Schema.org

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Schema.org
Schema.org-Logo.svg
Year started 2011
Organization Google, Yahoo, Microsoft, Yandex
Base standards URI, HTML5, RDF, Microdata, ISO 8601
Related standards RDFa, Microformat, RDFS, OWL, N-Triples, Turtle, JSON, JSON-LD, CSV
Domain Semantic Web
License CC-BY-SA 3.0
Abbreviation schema
Website schema.org

Schema.org is a collaborative, community activity with a mission to create, maintain, and promote schemas for structured data on the Internet, on web pages, in email messages, and beyond.[1] It is a shared vocabulary that webmasters can use to structure metadata on their websites and to help search engines understand the content being published.

History[edit]

Schema.org is an initiative launched on 2 June 2011 by Bing, Google and Yahoo![2][3] (operators of the world's largest search engines at that time)[4] to create and support a common set of schemas for structured data markup on web pages. In November 2011, Yandex (whose search engine is the largest in Russia) joined the initiative.[5][6] They propose using the schema.org vocabulary along with the Microdata, RDFa, or JSON-LD formats[7] to mark up website content with metadata about itself. Such markup can be recognized by search engine spiders and other parsers, thus gaining access to the meaning of the sites (see Semantic Web). The initiative also describes an extension mechanism for adding additional properties.[8] Public discussion of the initiative largely takes place on the W3C public vocabularies mailing list.[9]

In 2012, the GoodRelations ontology was integrated into Schema.org.[10]

Much of the vocabulary on Schema.org was inspired by earlier formats, such as microformats, FOAF, and OpenCyc.[11] Microformats, with its most dominant representative hCard, continue (as of 2015) to be published widely on the web, where the deployment of Schema.org has strongly increased between 2012 and 2014.[12] In 2015,[13] Google began supporting the JSON-LD format, and as of September, 2017 recommended using JSON-LD for structured data whenever possible.[14]

Such validators as the Google Structured Data Testing Tool,[15] Yandex Microformat validator,[16] and Bing Markup Validator[17] can be used to test the validity of the data marked up with the schemas and Microdata,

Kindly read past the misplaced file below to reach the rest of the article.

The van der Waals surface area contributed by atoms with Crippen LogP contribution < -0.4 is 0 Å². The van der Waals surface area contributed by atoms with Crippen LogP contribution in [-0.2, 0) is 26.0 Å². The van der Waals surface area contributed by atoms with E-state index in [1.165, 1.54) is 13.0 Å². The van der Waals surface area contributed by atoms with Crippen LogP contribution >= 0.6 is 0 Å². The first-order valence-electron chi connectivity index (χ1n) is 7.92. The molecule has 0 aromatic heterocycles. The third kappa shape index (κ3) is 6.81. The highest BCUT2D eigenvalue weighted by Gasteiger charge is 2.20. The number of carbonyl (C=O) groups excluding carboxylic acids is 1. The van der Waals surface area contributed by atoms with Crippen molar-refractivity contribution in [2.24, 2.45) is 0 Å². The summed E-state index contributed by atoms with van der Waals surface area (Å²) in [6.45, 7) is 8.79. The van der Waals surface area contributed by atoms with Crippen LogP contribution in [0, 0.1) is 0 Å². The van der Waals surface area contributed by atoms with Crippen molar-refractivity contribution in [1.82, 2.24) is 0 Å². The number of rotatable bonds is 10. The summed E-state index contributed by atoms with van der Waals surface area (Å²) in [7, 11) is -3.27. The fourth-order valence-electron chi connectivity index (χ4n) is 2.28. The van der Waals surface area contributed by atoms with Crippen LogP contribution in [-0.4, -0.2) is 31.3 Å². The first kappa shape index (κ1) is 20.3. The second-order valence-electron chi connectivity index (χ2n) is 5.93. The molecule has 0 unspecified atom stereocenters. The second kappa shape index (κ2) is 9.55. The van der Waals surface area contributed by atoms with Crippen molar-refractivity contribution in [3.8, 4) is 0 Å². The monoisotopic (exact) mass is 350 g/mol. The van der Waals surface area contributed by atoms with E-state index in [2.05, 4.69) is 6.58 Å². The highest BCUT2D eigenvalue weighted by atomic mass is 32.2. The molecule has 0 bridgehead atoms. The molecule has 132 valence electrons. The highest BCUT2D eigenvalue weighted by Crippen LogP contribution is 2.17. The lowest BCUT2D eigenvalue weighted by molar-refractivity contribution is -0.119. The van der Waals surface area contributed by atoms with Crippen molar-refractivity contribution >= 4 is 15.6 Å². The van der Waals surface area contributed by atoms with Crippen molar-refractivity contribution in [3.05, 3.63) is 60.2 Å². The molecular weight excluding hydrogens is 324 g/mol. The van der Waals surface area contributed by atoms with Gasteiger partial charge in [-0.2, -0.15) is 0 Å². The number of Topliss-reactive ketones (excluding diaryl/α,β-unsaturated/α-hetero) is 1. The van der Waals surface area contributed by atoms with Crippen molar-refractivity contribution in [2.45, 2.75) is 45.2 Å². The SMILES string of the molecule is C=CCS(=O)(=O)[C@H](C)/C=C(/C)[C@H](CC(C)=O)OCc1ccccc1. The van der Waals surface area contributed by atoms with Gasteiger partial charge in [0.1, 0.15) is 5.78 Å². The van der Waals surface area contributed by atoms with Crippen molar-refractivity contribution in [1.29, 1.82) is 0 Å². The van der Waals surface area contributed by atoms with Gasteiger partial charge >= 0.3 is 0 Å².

Some schema markups such as Organization and Person are used to influence Google's Knowledge Graph results.[18]

Examples[edit]

Microdata[edit]

The following is an example[19] of how to mark up information about a movie and its director using the Schema.org schemas and microdata. In order to mark up the data the attribute itemtype along with the URL of the schema is used. The attribute itemscope defines the scope of the itemtype. The kind of the current item can be defined by using the attribute itemprop.

<div itemscope itemtype="http://schema.org/Movie">
  <h1 itemprop="name">Avatar</h1>
  <div itemprop="director" itemscope itemtype="http://schema.org/Person">
  Director: <span itemprop="name">James Cameron</span> 
(born <time itemprop="birthDate" datetime="1954-08-16">August 16, 1954</time>)
  </div>
  <span itemprop="genre">Science fiction</span>
  <a href="../movies/avatar-theatrical-trailer.html" itemprop="trailer">Trailer</a>
</div>

RDFa 1.1 Lite[edit]

<div vocab="http://schema.org/" typeof="Movie">
  <h1 property="name">Avatar</h1>
  <div property="director" typeof="Person">
  Director: <span property="name">James Cameron</span>
(born <time property="birthDate" datetime="1954-08-16">August 16, 1954</time>)
  </div>
  <span property="genre">Science fiction</span>
  <a href="../movies/avatar-theatrical-trailer.html" property="trailer">Trailer</a>
</div>

JSON-LD[edit]

<script type="application/ld+json">+schema app
{ 
  "@context": "http://schema.org/",
  "@type": "web master",
  "name": "schema.org/person",
  "Struturedata": 
    { 
       "@type": "Person",
       "name": "chema mpnrroy josepinedamonroy",
       "birthDate": "10/19/1982"
    },
  "geng": "male",
  "Mecanismo":microdata. ".estructuredate./" validador
}
</script>

References[edit]

  1. ^ "About schema.org initiative". W3C. Retrieved 28 June 2018. 
  2. ^ Introducing schema.org: Search engines come together for a richer web, Google blog, 2 June 2011
  3. ^ Introducing Schema.org: Bing, Google and Yahoo Unite to Build the Web of Objects, Bing blog, 2 June 2011
  4. ^ "Top 5 Search Engines from Oct to Dec 10". StatCounter. Retrieved 17 January 2011. 
  5. ^ nate451. "Yandex joins Google, Yahoo! and Bing to collaborate on Schema.org - TechCrunch". Retrieved 6 July 2017. 
  6. ^ "Yandex now supports schema.org markup". blog.schema.org. Retrieved 6 July 2017. 
  7. ^ "Getting Started - schema.org". schema.org. Retrieved 6 July 2017. 
  8. ^ "Extending Schemas". schema.org. 2011-06-02. Retrieved 2 June 2011. 
  9. ^ "W3C web vocabularies mailing list". w3.org. 2013-07-22. Retrieved 22 July 2013. 
  10. ^ "Good Relations and Schema.org". blog.schema.org. Retrieved 6 July 2017. 
  11. ^ "FAQ". schema.org. Retrieved 2 June 2011. 
  12. ^ "Web Data Commons – RDFa, Microdata, and Microformat Data Sets -- Extracting Structured Data from the Common Web Crawl". 3.1. Extraction Results from the December 2014 Common Crawl Corpus. 2015-04-13. Retrieved 2015-04-13. 
  13. ^ "Easier website development with Web Components and JSON-LD". 2015-03-09. 
  14. ^ "Introduction to Structured Data". 2017-09-13. 
  15. ^ "Structured Data Testing Tool". www.google.com. Retrieved 6 July 2017. 
  16. ^ "Микроразметка — Яндекс.Вебмастер". webmaster.yandex.ru. Retrieved 6 July 2017. 
  17. ^ "Bing - Markup Validator". www.bing.com. Retrieved 6 July 2017. 
  18. ^ "Specify your social profiles to Google". Google Developers. Retrieved 2015-06-25. 
  19. ^ "Getting Started - schema.org". schema.org. Retrieved 6 July 2017. 

External links[edit]